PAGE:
Poseidon Principles – aligning with a new trajectories


The new roadmaps, once established, will go well beyond the existing guidance for ship financiers, currently built on the International Maritime Organization (IMO) roadmap of 50% greenhouse gas (GHG) reductions by 2050. Michael Parker, Citi’s leading shipping, offshore and logistics banker, who chairs the Poseidon Principles, detailed how the new trajectories will be set that will set signatories to the Poseidon Principles for ship finance through 2050 on a path in toward net zero.

Intermediate targets for 2030 will guide thinking. Parker pointed to the Net-Zero Banking Alliance (NZBA), an initiative that is part of the broader Glasgow Financial Alliance for Net Zero (GFANZ), which aims to set targets for the end of this decade by the end of 2024. He said banks must “maintain connectivity with the IMO’s evolving ambitions,” pointing to the upcoming MEPC 80, which will take place in the summer of 2023. developed by the IMO in 2018 would be replaced by a “well-to-wake equivalent 1.5C trajectory” ideally consistent with what the IMO decides at the MEPC 80 – a path looking towards 2030 .

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Poseidon Vice-Chairman Paul Taylor, Global Head of Maritime at Société Générale, said: “Each of the signing banks will be incorporating climate alignment into their lending decisions…this is all very new…but it has started and will continue to move into this new trajectory.” “.

Questions arose like “What happens if the IMO does not set a new emission reduction target [beyond the present 50% by 2050] at MEPC 80?” In his responses, Parker referred to the NZBA and said that “2030 is a key date”. In his statement on the likely revision of the IMO’s GHG reduction targets, he said “I’m pretty confident that they will have a target for 2030”, but in the question-and-answer session he stressed that the Poseidon Principles are independent The IMO could develop trajectories of this if it did not revise its goals.

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Insurance topics were also part of the briefing. Patrizia Kern-Feretti, Chair of the Poseidon Principles for marine insurance, which launched in the summer and is now attracting more members, and Head of Marine at Swiss Re Corporate Solutions, said that all shipowners she has been in contact with would have looked at opportunities to reduce emissions. Stressing that the Poseidon Principles insurance arm’s benchmark of 100% reduction in greenhouse gas emissions by 2050, which the financiers will now align with, depends on the accuracy of measuring shipowners’ emissions, saying: “The principles are based on Access to transparent data on real emissions to evaluate our activities.”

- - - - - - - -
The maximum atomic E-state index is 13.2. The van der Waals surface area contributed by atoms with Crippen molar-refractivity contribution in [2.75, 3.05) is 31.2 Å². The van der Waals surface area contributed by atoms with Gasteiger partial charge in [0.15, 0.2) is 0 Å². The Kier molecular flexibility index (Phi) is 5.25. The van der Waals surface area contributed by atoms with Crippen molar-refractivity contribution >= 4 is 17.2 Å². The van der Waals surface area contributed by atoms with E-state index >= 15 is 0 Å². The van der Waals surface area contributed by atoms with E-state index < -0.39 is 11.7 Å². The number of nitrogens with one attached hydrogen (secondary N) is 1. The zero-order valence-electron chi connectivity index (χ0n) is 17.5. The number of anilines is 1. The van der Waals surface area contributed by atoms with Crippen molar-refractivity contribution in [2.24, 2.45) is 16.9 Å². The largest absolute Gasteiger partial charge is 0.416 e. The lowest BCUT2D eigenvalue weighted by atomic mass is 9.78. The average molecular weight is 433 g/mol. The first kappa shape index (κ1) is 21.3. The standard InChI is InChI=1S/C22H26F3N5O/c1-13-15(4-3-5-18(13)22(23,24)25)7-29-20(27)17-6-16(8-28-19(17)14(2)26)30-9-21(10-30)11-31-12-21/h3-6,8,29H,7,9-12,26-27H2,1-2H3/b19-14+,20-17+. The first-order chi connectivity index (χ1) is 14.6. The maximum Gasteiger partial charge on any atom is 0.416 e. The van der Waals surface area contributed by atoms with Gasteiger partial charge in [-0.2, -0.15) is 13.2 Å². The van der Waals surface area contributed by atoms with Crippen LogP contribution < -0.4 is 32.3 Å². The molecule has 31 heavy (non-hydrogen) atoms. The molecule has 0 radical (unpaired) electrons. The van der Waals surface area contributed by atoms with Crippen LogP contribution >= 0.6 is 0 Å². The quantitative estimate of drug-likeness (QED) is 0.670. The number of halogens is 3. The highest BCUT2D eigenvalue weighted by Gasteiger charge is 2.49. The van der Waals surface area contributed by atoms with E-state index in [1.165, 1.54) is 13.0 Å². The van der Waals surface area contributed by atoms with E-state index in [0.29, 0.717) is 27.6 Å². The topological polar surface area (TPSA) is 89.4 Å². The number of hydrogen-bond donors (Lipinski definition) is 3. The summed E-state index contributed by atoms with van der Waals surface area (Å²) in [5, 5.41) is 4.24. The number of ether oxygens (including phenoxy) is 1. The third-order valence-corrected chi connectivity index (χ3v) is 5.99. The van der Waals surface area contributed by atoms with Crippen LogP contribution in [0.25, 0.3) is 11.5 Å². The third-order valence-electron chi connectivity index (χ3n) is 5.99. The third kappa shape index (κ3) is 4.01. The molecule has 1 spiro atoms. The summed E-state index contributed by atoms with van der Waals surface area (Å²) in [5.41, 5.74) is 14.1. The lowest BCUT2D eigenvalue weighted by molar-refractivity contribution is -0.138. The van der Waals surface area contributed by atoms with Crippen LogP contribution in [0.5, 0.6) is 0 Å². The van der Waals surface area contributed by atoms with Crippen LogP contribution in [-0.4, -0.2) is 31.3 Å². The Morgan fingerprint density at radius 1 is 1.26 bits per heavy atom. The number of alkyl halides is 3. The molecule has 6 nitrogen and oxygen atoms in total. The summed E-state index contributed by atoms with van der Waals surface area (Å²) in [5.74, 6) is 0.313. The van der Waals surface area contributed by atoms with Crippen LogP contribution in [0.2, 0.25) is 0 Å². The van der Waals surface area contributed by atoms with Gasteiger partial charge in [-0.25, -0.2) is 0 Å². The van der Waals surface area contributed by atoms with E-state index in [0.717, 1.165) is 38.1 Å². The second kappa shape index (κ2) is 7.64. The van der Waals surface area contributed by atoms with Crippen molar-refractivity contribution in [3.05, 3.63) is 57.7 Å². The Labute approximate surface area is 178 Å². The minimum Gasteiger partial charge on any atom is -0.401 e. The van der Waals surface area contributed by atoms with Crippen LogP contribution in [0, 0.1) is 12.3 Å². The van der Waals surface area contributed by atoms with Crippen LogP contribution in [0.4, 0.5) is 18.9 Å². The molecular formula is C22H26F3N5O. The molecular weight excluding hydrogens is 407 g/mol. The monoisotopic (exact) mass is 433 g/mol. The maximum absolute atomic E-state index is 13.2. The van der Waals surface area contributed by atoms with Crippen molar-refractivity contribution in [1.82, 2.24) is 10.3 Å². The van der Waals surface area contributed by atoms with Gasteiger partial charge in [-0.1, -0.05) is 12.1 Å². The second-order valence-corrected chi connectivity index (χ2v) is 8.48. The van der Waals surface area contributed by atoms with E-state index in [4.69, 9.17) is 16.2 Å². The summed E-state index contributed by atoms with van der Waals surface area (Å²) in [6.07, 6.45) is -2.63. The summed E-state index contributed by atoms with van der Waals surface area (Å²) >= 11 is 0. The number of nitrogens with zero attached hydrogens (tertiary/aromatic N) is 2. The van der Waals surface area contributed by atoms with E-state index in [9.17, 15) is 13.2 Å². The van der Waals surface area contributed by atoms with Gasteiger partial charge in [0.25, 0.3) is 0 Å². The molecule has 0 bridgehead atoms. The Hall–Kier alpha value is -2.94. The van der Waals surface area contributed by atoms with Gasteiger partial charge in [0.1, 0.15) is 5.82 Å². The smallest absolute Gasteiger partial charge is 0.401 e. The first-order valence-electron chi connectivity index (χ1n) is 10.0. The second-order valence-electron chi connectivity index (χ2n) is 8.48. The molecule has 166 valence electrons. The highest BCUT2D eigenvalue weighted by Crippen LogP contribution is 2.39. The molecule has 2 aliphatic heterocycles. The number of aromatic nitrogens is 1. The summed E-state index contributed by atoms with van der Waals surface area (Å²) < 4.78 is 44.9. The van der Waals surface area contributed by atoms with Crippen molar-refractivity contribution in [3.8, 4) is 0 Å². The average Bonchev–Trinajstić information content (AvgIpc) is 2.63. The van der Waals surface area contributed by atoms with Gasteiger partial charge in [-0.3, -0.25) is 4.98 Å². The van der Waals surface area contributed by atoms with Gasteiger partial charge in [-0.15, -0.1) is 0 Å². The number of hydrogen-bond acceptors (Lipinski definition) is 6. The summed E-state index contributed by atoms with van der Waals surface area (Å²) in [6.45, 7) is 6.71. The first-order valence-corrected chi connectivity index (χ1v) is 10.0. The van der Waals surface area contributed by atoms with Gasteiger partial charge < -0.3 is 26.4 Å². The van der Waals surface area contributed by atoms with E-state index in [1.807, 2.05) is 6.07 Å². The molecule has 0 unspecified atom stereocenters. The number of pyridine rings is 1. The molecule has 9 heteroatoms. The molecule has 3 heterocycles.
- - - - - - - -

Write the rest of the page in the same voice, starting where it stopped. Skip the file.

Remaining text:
In previous comments, Citi’s Parker noted that the signers used IMO’s DCS data “which is publicly available,” and he acknowledged the IMO’s DCS initiative as an integral part of advancing the Poseidon Principles. Rolf Thore Roppestad, Chief Executive Officer, Gard, and Vice Chair of Insurance Efforts, also stressed the usefulness of IMO’s involvement beyond the data aspect, saying: “They may be moving slowly… but we’re talking about a long-term course… It’s very important.” to have them on board. History has shown that IMO is really powerful when they step in there.”

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Citi’s Parker said he hopes to see continued alignment between the marine finance and insurance arms of the Poseidon Principles, but was quick to note that different incentives apply to marine credit (longer term) versus hull insurance (which is renewed annually).

He also gave some hints on future developments that will lead to further collaborations, saying: “You will hear some announcements pretty soon…other industries are following our approach…and will bring their own principles…and their skills are some examples that we can learn from these…which allow us to say as we evolve our methodology that’s actually a pretty good idea.

“We cannot be static – we must keep progressing,” he said.



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